Here’s What’s Growing 6/2/11

I haven’t been posting much about the rooftop situation out of pure shame and embarrassment. I was mislead by a few nice days in mid-May to think I could plan my SIPs. Then the weather got weird; warm season veggies got too cold and otherwise hardy veggies were shredded by high winds.

Three tomatoes survived and now have stems that could survive a hurricane. Most of the pak choi survived (pictured below). Peas did great.  The rest of the vacancies were replaced this week by heirlooms I bought at Gethsemene Gardens or leftover seedlings I kept indoors. Tomorrow I’m heading to Portland, OR for a week so these babies better learn to get along without me.

Here’s a look at what’s up:

 

 

 

pak choi

 

 

 

 

 

SIPs well-staked and bamboo-d

 

 

 

Micro-irrigation kit in place for my upcoming week out-of-town

 

 

 

 

Very hardy and prolific Dwarf Gray peas

 

 

 

 

First meal of indoor-grown baby Asian greens

 

 

I have a couple hundred amaranth seedlings I’m not quite sure what to do with. Lots of pho’ I guess.

 

 

 

Not bad for an $8 rose bush from English Gardens in Royal Oak, MI, eh?

A Blustery Day for Berries

Weather Underground is showing 67 degrees today, but it sure is windy 4 stories up. I figure it’s good training for the 10 strawberry plugs I planted today. This year I’m trying Ozark Beauty which is an everbearing cultivar. Here’s a really nice Purdue University pdf guide to planting strawberries.

This year I planted them in traditional planters with organic peat-based potting mix. Last year I made the mistake of buying strawberry bags that contained pure coir. Coir, or coconut husk, can be tricky to work with. It dries out quickly on top during hot days and then blows away with the slightest wind. Yet in rainy/cool periods I found it retained too much water for strawberries. Mine did produce some fruit last year but endured way too much water stress. My fault, though; should have mixed it with perlite at the very least.

I’m still interested in affordable alternatives to peat, so if anybody has suggestions for a good non-peat mix please feel welcome to comment here. Coir is probably still a good alternative if amended properly, but it’s still more expensive and harder to find in large quantities. Here’s a nice Oregon State University article about coir vs. peat.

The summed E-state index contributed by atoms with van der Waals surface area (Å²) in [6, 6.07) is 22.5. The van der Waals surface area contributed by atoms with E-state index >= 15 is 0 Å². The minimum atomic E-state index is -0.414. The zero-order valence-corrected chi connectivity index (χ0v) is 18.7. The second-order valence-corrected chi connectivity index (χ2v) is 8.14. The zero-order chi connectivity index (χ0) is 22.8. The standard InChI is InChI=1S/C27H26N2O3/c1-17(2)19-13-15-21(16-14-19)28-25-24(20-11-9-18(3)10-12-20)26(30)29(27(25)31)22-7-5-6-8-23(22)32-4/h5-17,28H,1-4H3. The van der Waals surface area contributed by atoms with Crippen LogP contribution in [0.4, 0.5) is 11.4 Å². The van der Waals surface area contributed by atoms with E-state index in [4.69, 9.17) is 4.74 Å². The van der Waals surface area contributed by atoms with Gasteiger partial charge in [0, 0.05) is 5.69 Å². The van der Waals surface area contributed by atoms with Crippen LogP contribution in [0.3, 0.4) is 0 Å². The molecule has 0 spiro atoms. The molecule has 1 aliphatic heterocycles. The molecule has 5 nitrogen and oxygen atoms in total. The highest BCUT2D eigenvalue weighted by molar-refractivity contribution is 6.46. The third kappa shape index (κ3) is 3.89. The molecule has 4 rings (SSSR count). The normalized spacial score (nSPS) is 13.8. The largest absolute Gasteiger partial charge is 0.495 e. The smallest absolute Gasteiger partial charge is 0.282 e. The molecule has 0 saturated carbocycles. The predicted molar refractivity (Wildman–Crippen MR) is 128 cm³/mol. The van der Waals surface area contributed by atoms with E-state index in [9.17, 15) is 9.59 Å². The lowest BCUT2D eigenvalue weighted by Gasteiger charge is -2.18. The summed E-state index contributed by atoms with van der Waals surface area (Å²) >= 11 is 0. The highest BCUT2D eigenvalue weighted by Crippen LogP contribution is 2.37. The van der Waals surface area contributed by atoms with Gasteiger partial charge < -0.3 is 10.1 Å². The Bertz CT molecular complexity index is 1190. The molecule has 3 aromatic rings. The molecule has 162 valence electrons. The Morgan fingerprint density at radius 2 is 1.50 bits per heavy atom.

Well, I’m done outside for the day. The wind was blowing peat in my eyes and I was getting worried that my little 10 pound dog was going to catch a gust and end up in Lincoln Park.

EarthBoxes Arrived!

Ten EarthBoxes arrived today, 5 per box. Each shipping box weighed about 30 lbs. and came via FedEx. I ordered them on 3/2 so that’s just under 2 weeks. I spoke with the EarthBox folks last week who said they have been inundated with orders and barely have enough people to handle the packing volume. I guess that’s a good sign for them, but for the rest of us it means we better hurry up and order if we want Boxes for spring planting.

EarthBoxes are self-irrigated planters or SIPs. Here is their about us blurb on their website:

“Since 1994, EarthBox® has been the pioneer in container gardening systems. The patented EarthBox® was developed by commercial farmers and proven in the lab and on the farm. Our maintenance-free, award-winning, high-tech growing system controls soil conditions, eliminates guesswork and more than doubles the yield of a conventional garden…with less fertilizer, less water and virtually no effort!”

For the record, I’m not affiliated with EarthBox in any way nor am I endorsing them (not yet, anyway). They are my planter choice for this year’s rooftop garden; and at $28 a box, hopefully a wise one!

The tropical desert Midwest?

Opuntia "Prickly Pear"

I’m a plant geek- continuously amazed by the plant world. Like when I first found out that cactus grow native to Michigan and Illinois. A few years ago I was walking past a house in Michigan that had mounds of prickly pear growing and flowering in the yard. Double-take! I expressed my amazement to the woman living there, “I had no idea cactus can live outside here!” She called hers “Michigan Prickly Pear” and broke off a few pads for me to grow. And grow they did (above pic). It would be a much larger patch, actually, were it not for a hungry critter two years ago.

More than likely this is Opuntia humifusa, or Eastern Prickly Pear, which grows native in the Midwest. Opuntia monocantha and Opuntia fragilis can apparently also found in Illinois and Michigan. Mine appears lanky in the pic because it started to grow in low-light conditions while over-wintering. I have since moved it onto the rooftop where I expect it will thrive and hopefully bloom. I can confidently say that this species can handle its fair share of neglect and abuse! It looks quite disheveled (ok, it looks dead) after a harsh winter but perks right up in the spring.